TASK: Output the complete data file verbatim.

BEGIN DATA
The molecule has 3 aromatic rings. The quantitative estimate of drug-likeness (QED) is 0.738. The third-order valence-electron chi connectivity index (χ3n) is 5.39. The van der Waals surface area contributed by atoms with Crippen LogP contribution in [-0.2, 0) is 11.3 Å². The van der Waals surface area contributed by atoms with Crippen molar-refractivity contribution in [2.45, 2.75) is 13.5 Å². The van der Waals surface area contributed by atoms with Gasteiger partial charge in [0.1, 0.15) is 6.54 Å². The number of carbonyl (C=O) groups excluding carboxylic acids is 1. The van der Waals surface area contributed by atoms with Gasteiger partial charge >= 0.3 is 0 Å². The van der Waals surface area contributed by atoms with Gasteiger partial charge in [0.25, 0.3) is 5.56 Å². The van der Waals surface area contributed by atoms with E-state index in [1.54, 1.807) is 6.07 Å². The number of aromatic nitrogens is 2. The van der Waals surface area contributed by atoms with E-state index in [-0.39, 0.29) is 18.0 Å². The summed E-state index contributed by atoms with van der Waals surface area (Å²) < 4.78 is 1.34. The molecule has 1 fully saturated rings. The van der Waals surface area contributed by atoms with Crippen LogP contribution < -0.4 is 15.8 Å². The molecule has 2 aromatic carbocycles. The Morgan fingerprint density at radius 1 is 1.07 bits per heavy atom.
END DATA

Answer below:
The molecule has 3 aromatic rings. The quantitative estimate of drug-likeness (QED) is 0.738. The third-order valence-electron chi connectivity index (χ3n) is 5.39. The van der Waals surface area contributed by atoms with Crippen LogP contribution in [-0.2, 0) is 11.3 Å². The van der Waals surface area contributed by atoms with Crippen molar-refractivity contribution in [2.45, 2.75) is 13.5 Å². The van der Waals surface area contributed by atoms with Gasteiger partial charge in [0.1, 0.15) is 6.54 Å². The number of carbonyl (C=O) groups excluding carboxylic acids is 1. The van der Waals surface area contributed by atoms with Gasteiger partial charge >= 0.3 is 0 Å². The van der Waals surface area contributed by atoms with Gasteiger partial charge in [0.25, 0.3) is 5.56 Å². The van der Waals surface area contributed by atoms with E-state index in [1.54, 1.807) is 6.07 Å². The number of aromatic nitrogens is 2. The van der Waals surface area contributed by atoms with E-state index in [-0.39, 0.29) is 18.0 Å². The summed E-state index contributed by atoms with van der Waals surface area (Å²) < 4.78 is 1.34. The molecule has 1 fully saturated rings. The van der Waals surface area contributed by atoms with Crippen LogP contribution < -0.4 is 15.8 Å². The molecule has 2 aromatic carbocycles. The Morgan fingerprint density at radius 1 is 1.07 bits per heavy atom.